Sunday, December 8, 2013

Wild and Scenic Chetco River protection update | Fall 2013

Fishing on the Chetco
Now that the Chinook have begun to return to the Chetco, it’s a good time to to see where we’re at with the Chetco River Protection Act. The legislation will permanently protect our Wild and Scenic River from the threat of instream mining.

In July, Secretary of Interior Jewell signed a  mineral withdrawal, protecting the Chetco  from mining for 5 years. This will give Congress time to pass the legislation.

In the meantime, on the Congressional front, the Chetco River Protection Act has become entangled in the controversy over increasing logging on federal lands in Western Oregon.

Last spring, the bill was tucked into the House bill introduced by Representatives DeFazio, Schrader and Walden, which would divide the O&C lands in two and create a timber trust to increase logging on one half —while the other half would gain increased protection.

On the Senate side, the bill was appropriately tucked inside the Oregon Treasures Act last summer and has most recently been attached to Senator Wyden’s proposed O&C lands legislation.

The Senator announced the packaging of the Chetco bill at a town hall meeting in Brookings in late November.

He explained his deep commitment to taking a bipartisan approach to all legislation given the polarized politics and said that he aimed to forge a compromise with his forest bill by dividing the O&C lands into two parts –one for timber harvest and one for conservation emphasis. He then piled up conservation positives on one side of the ledger and then a substantial increase in logging of O&C lands plus streamlined reviews on the other. By relying on the help of scientists, he says he was able to find a middle path.

Chetco protection is now part of the “conservation” side of the ledger. Other positives include protections for other “Oregon Treasures,” including new Rogue River wilderness, Devils Staircase Wilderness, Wild and Scenic designation for the Molalla River, new protections for the John Day River. In addition, there is no logging of old growth trees over 120 years in age, and there is special protection for the upper Illinois Valley where there are a lot of private lands interspersed with O&C lands. According to Senator Wyden, his bill creates 87,000 acres of wilderness, 165 miles of wild and scenic rivers, and will permanently conserve nearly a million acres of O&C lands.

On the logging side of the ledger, a target of 350 million board feet will be coming from timber emphasis lands to increase and stabilize revenues to rural counties. And streamlined reviews mean that the BLM will prepare only two environmental impact statements for all timber sales --one for eastside forests and one for westside forests. There will be no more individual scrutiny of sales.

The O&C deal with has been heavily criticized by most environmental groups, which say it significantly increases clearcuts and reduces opportunity for environmental review, which is an important way that some of the most egregious impacts of timber harvest are reduced..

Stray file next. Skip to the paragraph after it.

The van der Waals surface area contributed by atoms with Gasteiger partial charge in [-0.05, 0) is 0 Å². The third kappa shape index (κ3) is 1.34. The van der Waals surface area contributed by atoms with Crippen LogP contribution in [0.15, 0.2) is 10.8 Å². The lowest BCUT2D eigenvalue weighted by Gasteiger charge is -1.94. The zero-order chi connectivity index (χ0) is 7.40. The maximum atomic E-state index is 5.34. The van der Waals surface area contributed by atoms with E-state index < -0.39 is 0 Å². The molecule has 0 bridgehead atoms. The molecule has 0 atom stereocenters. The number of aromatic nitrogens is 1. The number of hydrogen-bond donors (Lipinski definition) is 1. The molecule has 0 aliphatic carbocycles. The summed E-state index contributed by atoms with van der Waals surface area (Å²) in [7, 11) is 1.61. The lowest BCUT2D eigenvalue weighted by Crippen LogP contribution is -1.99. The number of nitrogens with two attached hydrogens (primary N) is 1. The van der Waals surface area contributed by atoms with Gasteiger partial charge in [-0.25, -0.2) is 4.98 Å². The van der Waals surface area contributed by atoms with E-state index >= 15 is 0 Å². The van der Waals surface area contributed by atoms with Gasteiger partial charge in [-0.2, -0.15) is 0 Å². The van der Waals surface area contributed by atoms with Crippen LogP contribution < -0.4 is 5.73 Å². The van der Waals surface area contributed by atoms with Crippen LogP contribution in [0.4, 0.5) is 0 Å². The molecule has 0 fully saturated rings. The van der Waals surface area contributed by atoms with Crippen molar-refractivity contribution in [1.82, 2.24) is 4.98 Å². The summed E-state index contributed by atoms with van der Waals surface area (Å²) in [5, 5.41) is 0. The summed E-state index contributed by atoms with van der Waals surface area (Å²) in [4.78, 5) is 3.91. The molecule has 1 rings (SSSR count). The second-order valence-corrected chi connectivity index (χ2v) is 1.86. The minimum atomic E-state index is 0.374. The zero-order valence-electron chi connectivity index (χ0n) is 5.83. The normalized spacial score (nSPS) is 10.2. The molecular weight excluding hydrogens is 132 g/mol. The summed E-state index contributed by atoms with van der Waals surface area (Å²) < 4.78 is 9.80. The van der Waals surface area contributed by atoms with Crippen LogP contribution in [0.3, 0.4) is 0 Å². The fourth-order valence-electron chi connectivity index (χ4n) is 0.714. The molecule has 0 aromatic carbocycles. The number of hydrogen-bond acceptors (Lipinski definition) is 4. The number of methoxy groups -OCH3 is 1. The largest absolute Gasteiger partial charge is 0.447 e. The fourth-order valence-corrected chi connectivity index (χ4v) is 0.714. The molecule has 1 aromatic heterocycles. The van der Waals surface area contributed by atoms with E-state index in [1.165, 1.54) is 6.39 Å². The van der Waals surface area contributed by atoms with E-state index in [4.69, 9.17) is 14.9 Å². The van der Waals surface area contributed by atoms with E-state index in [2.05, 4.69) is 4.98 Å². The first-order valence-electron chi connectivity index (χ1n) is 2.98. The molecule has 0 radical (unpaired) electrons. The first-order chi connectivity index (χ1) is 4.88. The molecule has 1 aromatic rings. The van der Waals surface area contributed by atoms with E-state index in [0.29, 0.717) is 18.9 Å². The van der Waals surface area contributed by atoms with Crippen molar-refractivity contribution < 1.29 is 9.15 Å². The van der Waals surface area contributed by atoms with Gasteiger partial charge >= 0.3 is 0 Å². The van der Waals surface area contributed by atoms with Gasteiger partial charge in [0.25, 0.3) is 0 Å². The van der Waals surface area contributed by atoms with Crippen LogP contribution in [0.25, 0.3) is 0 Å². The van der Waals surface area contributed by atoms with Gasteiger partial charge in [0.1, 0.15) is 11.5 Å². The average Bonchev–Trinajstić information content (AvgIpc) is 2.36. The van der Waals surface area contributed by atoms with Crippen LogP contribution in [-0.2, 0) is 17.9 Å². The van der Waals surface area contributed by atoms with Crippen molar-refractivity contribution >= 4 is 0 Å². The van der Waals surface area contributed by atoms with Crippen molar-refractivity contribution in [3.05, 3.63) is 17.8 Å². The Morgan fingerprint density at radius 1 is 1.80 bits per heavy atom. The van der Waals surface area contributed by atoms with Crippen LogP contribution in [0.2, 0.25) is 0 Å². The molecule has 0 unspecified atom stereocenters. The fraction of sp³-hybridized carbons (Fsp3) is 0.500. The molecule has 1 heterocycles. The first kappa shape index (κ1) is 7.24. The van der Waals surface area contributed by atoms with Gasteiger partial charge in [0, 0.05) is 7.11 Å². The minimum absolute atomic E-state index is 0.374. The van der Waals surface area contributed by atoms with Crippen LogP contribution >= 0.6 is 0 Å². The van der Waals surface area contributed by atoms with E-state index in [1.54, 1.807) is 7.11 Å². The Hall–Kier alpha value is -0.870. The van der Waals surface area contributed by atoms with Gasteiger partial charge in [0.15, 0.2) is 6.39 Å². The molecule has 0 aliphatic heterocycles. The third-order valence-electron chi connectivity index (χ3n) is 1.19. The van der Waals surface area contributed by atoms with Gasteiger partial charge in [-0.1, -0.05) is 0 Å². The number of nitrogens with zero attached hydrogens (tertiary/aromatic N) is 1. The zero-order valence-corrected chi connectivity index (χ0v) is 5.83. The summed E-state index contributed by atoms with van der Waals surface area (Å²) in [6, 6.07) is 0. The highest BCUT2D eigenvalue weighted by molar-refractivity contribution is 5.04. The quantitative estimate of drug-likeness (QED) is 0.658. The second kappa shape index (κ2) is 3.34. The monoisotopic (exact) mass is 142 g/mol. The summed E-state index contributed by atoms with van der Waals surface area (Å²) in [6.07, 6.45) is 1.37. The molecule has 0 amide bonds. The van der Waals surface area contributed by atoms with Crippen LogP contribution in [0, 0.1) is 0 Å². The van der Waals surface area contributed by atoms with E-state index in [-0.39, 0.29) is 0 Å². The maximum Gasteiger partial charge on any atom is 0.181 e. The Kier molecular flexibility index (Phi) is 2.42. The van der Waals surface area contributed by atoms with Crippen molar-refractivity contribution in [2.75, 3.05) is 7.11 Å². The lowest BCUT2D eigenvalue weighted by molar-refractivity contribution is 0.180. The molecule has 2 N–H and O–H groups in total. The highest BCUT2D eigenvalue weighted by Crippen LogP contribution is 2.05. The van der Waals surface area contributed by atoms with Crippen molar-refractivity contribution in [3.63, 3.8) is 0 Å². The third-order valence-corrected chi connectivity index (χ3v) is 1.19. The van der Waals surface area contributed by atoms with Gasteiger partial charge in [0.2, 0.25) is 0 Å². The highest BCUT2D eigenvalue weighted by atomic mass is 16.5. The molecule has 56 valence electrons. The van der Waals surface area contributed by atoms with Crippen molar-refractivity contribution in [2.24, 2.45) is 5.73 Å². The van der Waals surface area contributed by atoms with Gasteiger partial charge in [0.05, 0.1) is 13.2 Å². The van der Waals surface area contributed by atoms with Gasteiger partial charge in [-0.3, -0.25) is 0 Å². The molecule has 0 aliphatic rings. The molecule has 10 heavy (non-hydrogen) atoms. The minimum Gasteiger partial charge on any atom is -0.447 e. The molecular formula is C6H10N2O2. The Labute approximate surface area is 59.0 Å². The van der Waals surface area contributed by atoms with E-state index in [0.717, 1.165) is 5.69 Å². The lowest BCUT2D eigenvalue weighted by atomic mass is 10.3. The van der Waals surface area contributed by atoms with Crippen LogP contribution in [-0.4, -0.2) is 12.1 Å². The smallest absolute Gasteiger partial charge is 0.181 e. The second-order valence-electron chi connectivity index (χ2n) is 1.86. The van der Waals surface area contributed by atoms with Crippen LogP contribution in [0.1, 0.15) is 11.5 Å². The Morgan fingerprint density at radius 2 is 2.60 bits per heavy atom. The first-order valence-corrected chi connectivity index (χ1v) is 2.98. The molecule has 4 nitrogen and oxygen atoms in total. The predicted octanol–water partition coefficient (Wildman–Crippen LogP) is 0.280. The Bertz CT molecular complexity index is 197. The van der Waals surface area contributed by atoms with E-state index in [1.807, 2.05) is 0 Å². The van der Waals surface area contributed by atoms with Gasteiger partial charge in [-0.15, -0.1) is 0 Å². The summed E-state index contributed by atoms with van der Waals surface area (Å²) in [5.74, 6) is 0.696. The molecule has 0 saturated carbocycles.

Other conservation groups, such as Trout Unlimited, have taken a measured response –acknowledging the benefits of increased protections for certain rivers and yet carefully expressing concerns over reduced riparian protections from the Northwest Forest Plan.

On the other side, the Association of O&C Counties has criticized the bill saying it won’t provide nearly enough timber and enough revenue to rural counties.

Of course, the devil will be in the details. For example, Senator Wyden says there will be no clearcuts because his plan requires that 30 percent of trees  be left standing. However, environmentalists counter that although this approach is called “ecological logging” and is a small improvement, it basically ordains clearcutting while leaving small patches of trees on a million acres of land in western Oregon.

How the details will all work has yet to play out. Senator Wyden’s bill must first be formally introduced and passed in the Senate. Then it will go to conference with the House Natural Resources Committee, where another even more controversial forestry bill sits containing Chetco protection legislation These two pieces of proposed legislation will need to be reconciled to pass both House and Senate before reaching President Obama’s desk. Already the president indicated he would veto the House version of the bill.

Ann Vileisis of Kalmiopsis Audubon Society attended the Brookings town hall to thank the Senator for his leadership in helping to protect the Wild and Scenic Chetco from the threat of instream mining as did Marius Washbauer of the Chetco River Watershed Council.

It’s unfortunate that the fate of our beautiful little river is now wrapped up into the politics of our polarized political times.

Of course, protecting the National Wild and Scenic Chetco from instream mining should be a no brainer –pure and simple. It just makes common sense. It shouldn’t really be a token used to offset more logging. If our temporary administrative withdrawal expires before Congress passes permanent protection and we get another serious mining threat on the Chetco, it would cost the federal government hundreds of thousands of dollars to manage –with environmental statements, monitoring and enforcement in remote canyons, and litigation ---not to mention the predictable damage to fisheries and other outstandingly remarkable values of the river.

One way or another, let’s hope that Congress can see to pass permanent protection for the Wild and Scenic Chetco before the temporary withdrawal runs out in 2018.